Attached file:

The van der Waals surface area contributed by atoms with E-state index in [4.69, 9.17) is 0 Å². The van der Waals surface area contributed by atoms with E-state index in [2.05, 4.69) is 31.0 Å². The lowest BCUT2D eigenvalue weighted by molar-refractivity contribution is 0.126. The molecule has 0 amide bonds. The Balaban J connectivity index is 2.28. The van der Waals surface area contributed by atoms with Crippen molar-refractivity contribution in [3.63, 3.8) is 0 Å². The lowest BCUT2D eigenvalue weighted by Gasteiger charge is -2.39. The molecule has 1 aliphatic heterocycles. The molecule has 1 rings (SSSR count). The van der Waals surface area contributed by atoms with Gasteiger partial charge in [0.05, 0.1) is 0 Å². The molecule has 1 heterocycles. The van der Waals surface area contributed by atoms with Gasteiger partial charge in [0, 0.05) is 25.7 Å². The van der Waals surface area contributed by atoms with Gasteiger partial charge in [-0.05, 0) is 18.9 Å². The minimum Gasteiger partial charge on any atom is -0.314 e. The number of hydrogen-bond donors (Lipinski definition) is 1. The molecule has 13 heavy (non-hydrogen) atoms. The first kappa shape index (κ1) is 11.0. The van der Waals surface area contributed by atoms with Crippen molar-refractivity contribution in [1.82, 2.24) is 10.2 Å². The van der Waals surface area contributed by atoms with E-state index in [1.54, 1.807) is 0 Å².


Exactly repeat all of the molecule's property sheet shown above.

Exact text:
The van der Waals surface area contributed by atoms with E-state index in [4.69, 9.17) is 0 Å². The van der Waals surface area contributed by atoms with E-state index in [2.05, 4.69) is 31.0 Å². The lowest BCUT2D eigenvalue weighted by molar-refractivity contribution is 0.126. The molecule has 0 amide bonds. The Balaban J connectivity index is 2.28. The van der Waals surface area contributed by atoms with Crippen molar-refractivity contribution in [3.63, 3.8) is 0 Å². The lowest BCUT2D eigenvalue weighted by Gasteiger charge is -2.39. The molecule has 1 aliphatic heterocycles. The molecule has 1 rings (SSSR count). The van der Waals surface area contributed by atoms with Gasteiger partial charge in [0.05, 0.1) is 0 Å². The molecule has 1 heterocycles. The van der Waals surface area contributed by atoms with Gasteiger partial charge in [0, 0.05) is 25.7 Å². The van der Waals surface area contributed by atoms with Gasteiger partial charge in [-0.05, 0) is 18.9 Å². The minimum Gasteiger partial charge on any atom is -0.314 e. The number of hydrogen-bond donors (Lipinski definition) is 1. The molecule has 13 heavy (non-hydrogen) atoms. The first kappa shape index (κ1) is 11.0. The van der Waals surface area contributed by atoms with Crippen molar-refractivity contribution in [1.82, 2.24) is 10.2 Å². The van der Waals surface area contributed by atoms with E-state index in [1.54, 1.807) is 0 Å².